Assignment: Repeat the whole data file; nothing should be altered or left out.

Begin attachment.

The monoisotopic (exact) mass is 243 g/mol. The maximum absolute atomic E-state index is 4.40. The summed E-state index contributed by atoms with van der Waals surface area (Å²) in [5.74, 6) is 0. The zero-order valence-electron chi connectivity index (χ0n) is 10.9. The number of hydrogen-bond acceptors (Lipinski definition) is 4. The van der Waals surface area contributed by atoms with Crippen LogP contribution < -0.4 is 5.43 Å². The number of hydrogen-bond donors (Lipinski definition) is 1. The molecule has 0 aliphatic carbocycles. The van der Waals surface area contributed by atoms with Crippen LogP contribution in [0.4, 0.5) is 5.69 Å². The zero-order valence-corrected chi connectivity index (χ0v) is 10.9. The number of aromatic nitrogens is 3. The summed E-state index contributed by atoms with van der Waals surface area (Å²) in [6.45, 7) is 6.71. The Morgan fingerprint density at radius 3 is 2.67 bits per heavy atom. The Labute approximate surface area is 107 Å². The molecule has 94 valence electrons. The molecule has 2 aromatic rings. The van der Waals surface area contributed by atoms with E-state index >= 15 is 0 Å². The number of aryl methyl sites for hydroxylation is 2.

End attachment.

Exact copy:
The monoisotopic (exact) mass is 243 g/mol. The maximum absolute atomic E-state index is 4.40. The summed E-state index contributed by atoms with van der Waals surface area (Å²) in [5.74, 6) is 0. The zero-order valence-electron chi connectivity index (χ0n) is 10.9. The number of hydrogen-bond acceptors (Lipinski definition) is 4. The van der Waals surface area contributed by atoms with Crippen LogP contribution < -0.4 is 5.43 Å². The number of hydrogen-bond donors (Lipinski definition) is 1. The molecule has 0 aliphatic carbocycles. The van der Waals surface area contributed by atoms with Crippen LogP contribution in [0.4, 0.5) is 5.69 Å². The zero-order valence-corrected chi connectivity index (χ0v) is 10.9. The number of aromatic nitrogens is 3. The summed E-state index contributed by atoms with van der Waals surface area (Å²) in [6.45, 7) is 6.71. The Morgan fingerprint density at radius 3 is 2.67 bits per heavy atom. The Labute approximate surface area is 107 Å². The molecule has 94 valence electrons. The molecule has 2 aromatic rings. The van der Waals surface area contributed by atoms with E-state index >= 15 is 0 Å². The number of aryl methyl sites for hydroxylation is 2.